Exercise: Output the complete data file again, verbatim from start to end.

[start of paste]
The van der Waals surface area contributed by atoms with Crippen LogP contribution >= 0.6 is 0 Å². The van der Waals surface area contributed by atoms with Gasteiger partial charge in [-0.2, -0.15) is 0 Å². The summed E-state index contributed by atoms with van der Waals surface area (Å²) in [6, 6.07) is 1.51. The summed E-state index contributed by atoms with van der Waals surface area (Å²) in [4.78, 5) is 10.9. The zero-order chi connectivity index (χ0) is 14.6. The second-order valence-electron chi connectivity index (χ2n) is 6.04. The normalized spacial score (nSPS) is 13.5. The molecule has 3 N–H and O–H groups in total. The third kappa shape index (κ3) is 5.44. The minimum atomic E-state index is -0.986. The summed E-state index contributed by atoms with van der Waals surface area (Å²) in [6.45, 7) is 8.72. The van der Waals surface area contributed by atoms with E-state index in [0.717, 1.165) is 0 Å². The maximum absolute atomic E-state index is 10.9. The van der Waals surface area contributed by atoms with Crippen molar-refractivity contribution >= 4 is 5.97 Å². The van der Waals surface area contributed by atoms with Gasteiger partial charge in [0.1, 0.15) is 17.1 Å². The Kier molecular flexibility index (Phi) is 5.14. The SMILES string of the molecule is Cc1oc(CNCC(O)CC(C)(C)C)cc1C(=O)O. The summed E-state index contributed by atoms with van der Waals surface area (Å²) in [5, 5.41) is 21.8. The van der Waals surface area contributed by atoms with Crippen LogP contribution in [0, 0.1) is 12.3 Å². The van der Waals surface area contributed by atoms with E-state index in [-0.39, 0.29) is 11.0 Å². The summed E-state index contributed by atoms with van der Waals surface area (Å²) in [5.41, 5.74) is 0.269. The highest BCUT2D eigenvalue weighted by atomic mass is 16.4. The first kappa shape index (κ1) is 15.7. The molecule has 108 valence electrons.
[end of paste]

The van der Waals surface area contributed by atoms with Crippen LogP contribution >= 0.6 is 0 Å². The van der Waals surface area contributed by atoms with Gasteiger partial charge in [-0.2, -0.15) is 0 Å². The summed E-state index contributed by atoms with van der Waals surface area (Å²) in [6, 6.07) is 1.51. The summed E-state index contributed by atoms with van der Waals surface area (Å²) in [4.78, 5) is 10.9. The zero-order chi connectivity index (χ0) is 14.6. The second-order valence-electron chi connectivity index (χ2n) is 6.04. The normalized spacial score (nSPS) is 13.5. The molecule has 3 N–H and O–H groups in total. The third kappa shape index (κ3) is 5.44. The minimum atomic E-state index is -0.986. The summed E-state index contributed by atoms with van der Waals surface area (Å²) in [6.45, 7) is 8.72. The van der Waals surface area contributed by atoms with E-state index in [0.717, 1.165) is 0 Å². The maximum absolute atomic E-state index is 10.9. The van der Waals surface area contributed by atoms with Crippen molar-refractivity contribution >= 4 is 5.97 Å². The van der Waals surface area contributed by atoms with Gasteiger partial charge in [0.1, 0.15) is 17.1 Å². The Kier molecular flexibility index (Phi) is 5.14. The SMILES string of the molecule is Cc1oc(CNCC(O)CC(C)(C)C)cc1C(=O)O. The summed E-state index contributed by atoms with van der Waals surface area (Å²) in [5, 5.41) is 21.8. The van der Waals surface area contributed by atoms with Crippen LogP contribution in [0, 0.1) is 12.3 Å². The van der Waals surface area contributed by atoms with E-state index in [-0.39, 0.29) is 11.0 Å². The summed E-state index contributed by atoms with van der Waals surface area (Å²) in [5.41, 5.74) is 0.269. The highest BCUT2D eigenvalue weighted by atomic mass is 16.4. The first kappa shape index (κ1) is 15.7. The molecule has 108 valence electrons.